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Scan 142870001-1 nemilaCHOICE THEORY.

William Glasser (1925 - ) developped "Choice Theory", holding that  we are all motivated to act in ways that increase pleasure and decrease pain  - we want to think and behave in ways that will make us feel better. All pleasure and pain, he says, derives from our efforts to satisfy 5 genetically encoded needs: survival, love and belonging, power, freedom, and fun. Any behaviour that satisfies one of these is pleasurable, and any that fails to do so is a source of pain, and ultimately it is only through human relationships that we can satisfy these needs:

1. When we are struggling to survive, the help of another makes us feel good;

2. In order to feel love and belonging, we need at least one good relationship;

3. To sense even the least of our power, we need someone to listen to what we say;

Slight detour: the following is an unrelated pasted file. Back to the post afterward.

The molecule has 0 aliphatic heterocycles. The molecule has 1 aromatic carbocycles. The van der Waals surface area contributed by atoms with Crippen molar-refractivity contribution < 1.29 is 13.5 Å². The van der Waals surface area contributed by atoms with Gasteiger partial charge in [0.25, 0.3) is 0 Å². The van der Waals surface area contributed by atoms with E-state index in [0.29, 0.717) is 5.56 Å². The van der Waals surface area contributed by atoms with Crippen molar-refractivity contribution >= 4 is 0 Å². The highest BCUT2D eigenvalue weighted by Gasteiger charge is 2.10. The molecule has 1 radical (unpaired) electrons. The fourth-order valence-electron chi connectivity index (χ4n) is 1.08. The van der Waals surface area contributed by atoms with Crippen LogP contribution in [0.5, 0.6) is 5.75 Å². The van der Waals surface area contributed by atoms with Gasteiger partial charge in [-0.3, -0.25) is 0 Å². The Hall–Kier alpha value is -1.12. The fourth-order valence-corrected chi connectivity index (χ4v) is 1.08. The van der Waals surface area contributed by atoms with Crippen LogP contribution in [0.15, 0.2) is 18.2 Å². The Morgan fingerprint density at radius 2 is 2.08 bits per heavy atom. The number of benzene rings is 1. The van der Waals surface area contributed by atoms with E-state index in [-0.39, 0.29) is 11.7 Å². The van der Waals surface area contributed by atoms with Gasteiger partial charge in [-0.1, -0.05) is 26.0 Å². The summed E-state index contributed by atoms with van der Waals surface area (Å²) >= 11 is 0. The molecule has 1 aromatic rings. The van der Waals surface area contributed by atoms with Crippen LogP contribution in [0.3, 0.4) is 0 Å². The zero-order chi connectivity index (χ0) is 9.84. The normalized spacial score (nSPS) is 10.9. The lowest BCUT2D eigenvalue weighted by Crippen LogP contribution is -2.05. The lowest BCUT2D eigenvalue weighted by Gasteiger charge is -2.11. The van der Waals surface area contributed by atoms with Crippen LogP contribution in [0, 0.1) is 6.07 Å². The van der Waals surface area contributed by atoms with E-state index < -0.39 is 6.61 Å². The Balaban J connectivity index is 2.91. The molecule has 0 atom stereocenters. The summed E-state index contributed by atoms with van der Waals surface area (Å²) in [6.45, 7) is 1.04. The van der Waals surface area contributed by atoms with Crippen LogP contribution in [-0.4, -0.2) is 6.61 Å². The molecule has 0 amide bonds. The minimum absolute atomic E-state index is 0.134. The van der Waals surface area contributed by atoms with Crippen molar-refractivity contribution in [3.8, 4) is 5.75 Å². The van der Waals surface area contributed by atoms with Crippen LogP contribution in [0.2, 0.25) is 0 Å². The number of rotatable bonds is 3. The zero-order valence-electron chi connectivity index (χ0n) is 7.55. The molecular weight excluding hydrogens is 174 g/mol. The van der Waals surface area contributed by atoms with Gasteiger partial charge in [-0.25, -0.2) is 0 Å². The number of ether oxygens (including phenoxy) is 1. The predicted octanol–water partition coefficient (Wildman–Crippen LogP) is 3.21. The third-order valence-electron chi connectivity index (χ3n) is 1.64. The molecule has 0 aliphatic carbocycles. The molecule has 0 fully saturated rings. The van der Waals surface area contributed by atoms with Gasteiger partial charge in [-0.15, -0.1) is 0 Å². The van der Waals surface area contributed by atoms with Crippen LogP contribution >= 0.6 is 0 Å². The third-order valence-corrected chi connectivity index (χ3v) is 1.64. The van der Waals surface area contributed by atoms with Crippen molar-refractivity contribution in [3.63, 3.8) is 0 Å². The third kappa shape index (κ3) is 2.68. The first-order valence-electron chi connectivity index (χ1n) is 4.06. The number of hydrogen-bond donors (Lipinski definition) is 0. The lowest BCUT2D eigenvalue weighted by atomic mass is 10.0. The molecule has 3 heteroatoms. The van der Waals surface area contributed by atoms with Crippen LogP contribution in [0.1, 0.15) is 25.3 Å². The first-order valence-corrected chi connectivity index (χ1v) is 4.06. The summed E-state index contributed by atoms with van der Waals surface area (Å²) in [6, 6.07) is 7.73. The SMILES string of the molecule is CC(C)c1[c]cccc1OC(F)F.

4. To feel free, we must feel free from the control of others;

5. While it is possible to have fun on our own, it is much easier with other people. For these reasons, he argues, "we are, by nature, social beings".

Glasser emphasizes that lasting psychological problems are usually caused by problems in our personal relationships, and distress can be remedied through repairing these relationships. He points towards the basic human need for power, which we try to satisfy by attempting to control other people. In fact, the only thing that we can control is the way we behave and think; we cannot control others. Trying to, he says, shows a lack of respect for others and is the cause of unhappiness. Choice Theory is a self-control psychology designed to counteract this tendency and to help us find happiness within our relationships (William Glasser, Choice Theory, 1965)

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